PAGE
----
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What tops your wish list of #skingoals? We’re pretty sure that brighter, softer, smoother, more even toned, and younger are right up there. Free of acne lesions most likely also ranks high, and let’s not forget the perennial favorite, fewer fine lines and wrinkles. One of the primary ways to get there is via peels.
By sloughing off dull, dead, dry surface skin cells, tried and true acid peels can work wonders for all skin types. Exfoliation happens primarily on the outer layer of your skin, the stratum corneum. Exfoliation, either mechanical or chemical, accelerates the shedding process to reveal healthy, fresh skin cells. Chemical exfoliation is all about fruity enzymes like papaya, pumpkin and pineapple to name a few, or acids like glycolic acid, derived from cane sugar and lactic acid which comes from milk. Mechanical exfoliation use beads, brushes and blades (as in dermaplaning) to slough dead skin cells.
The general rule is that the more damage your skin has to undo, the more peels you will need to see dramatic improvements, and usually, a series is recommended for all but the deepest clinical peels performed in a doctor’s office. The major difference between the peel pads and solutions you can get at your local Ulta or CVS vs. those offered by medical aestheticians and doctors is the strength of the acid formulas used and the type of solutions.
Master skin expert and educator Ellie Malmin of Anushka Spa, Salon, Cosmedical Centre in West Palm Beach, FL, explains, “For a stronger peel, alpha hydroxy acids like glycolic, lactic and citric are very effective exfoliants. Lactic acid is great for more sensitive skin. Glycolic acid is the smallest molecule of the acids, so it penetrates deeply to treat fine lines, dullness and mild discoloration. BHAs or salicylic acid help to clean out pores, so these are ideal for active and acne-prone skin.” She recommends the I/S Clinical Fire and Ice Facial Treatment. “This intensive clinical treatment rapidly resurfaces the skin, diminishing fine lines and encouraging skin rejuvenation for dramatically refined results on all skin types.”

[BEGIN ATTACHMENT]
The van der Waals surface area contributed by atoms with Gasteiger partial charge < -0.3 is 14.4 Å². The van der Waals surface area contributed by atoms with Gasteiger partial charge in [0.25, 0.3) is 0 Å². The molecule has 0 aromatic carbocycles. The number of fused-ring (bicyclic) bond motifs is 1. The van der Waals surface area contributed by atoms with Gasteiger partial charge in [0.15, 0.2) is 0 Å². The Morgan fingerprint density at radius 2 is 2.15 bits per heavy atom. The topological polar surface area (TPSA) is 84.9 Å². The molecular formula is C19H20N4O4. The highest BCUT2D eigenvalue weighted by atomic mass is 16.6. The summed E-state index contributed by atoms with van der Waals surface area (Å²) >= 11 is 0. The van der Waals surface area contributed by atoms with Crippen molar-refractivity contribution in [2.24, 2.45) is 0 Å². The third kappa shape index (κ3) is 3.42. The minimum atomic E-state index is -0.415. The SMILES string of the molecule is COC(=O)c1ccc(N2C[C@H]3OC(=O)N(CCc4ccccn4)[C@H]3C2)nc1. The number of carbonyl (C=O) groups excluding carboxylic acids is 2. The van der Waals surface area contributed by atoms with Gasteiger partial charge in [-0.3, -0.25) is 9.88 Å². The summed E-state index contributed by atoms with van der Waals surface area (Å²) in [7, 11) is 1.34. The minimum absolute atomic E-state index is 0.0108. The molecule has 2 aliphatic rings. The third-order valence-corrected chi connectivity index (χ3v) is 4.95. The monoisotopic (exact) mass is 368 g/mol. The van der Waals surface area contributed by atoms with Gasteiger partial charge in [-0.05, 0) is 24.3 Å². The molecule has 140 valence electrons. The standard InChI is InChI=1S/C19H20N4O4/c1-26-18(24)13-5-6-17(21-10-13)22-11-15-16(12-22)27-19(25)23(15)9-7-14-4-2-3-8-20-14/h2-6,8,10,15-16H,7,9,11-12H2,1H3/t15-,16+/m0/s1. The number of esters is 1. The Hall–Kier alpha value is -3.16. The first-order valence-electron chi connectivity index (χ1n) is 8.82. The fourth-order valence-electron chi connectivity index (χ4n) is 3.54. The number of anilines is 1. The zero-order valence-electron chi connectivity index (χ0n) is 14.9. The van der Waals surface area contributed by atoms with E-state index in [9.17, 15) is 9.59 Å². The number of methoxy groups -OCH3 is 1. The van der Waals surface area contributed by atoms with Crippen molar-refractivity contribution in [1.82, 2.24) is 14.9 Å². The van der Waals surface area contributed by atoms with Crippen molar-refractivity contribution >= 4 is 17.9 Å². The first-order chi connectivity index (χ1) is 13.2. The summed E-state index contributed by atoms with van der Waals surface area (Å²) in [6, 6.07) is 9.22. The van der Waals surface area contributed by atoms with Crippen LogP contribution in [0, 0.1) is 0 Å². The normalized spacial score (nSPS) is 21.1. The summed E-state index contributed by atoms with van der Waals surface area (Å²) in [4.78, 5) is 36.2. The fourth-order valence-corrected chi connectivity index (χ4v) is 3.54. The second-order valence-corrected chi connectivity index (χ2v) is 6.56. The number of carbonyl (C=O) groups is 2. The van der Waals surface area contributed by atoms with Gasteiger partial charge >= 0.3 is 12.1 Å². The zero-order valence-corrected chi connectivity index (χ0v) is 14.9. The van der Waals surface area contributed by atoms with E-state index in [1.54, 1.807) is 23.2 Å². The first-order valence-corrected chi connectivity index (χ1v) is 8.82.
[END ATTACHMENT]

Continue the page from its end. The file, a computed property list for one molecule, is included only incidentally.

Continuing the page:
On the home care front, if you’re a newbie to exfoliation, start with fruity enzymes that are gentler and easier to tolerate. If you’re hooked on scrubs, choose a formula that is more robust. Be careful to avoid grainy formulas that may contain particles of fruit pits and nut shells. These can be very abrasive and irritating, especially for thin or sensitive skin types. For delicate skin prone to rosacea, flushing or flaking, mechanical exfoliation methods may be recommended.
Replenix MD Perfect 10 Peel is a good choice for an in-office peel treatment that suits all or most skin types. It is considered to be a step up from the most common glycolic and salicylic acid peels and is formulated for sensitive to normal skin types with fair to medium skin tones. The results are an improvement in dull and uneven skin tone, rough texture, fine lines, dark discoloration, and enlarged pores.
According to Dr. Tracy Pfeifer, New York City board certified plastic surgeon, “To maintain the results of in-office laser and peel treatments, home peels are an ideal solution. For example, ZO Skin Health Exfoliant Accelerator features glycolic and lactic acid to speed up the removal of dead skin cells and can keep the skin in good shape in between professional treatments.”
Don’t overdo it. If you’re using stronger home peeling products, once a week may be enough for most skin types. If your skin tingles or burns or turns red, you may have overdone it or left it on for too long. Make sure to wipe off all the peeling solution as directed. So, for example, if there is a Step 1 and Step 2, don’t save the Step 2 packet for a later date. They are intended to be used together for optimum results and to minimize potential irritation.
Dead cells accumulate 24/7, 365 days per year, so exfoliate year round, even during the sticky summer months. Use your SFP30+ year round too to maintain the results and protect newly peeled skin from getting damaged.
NOTE: The ZO Skin Health product was provided for review. Opinions are my own.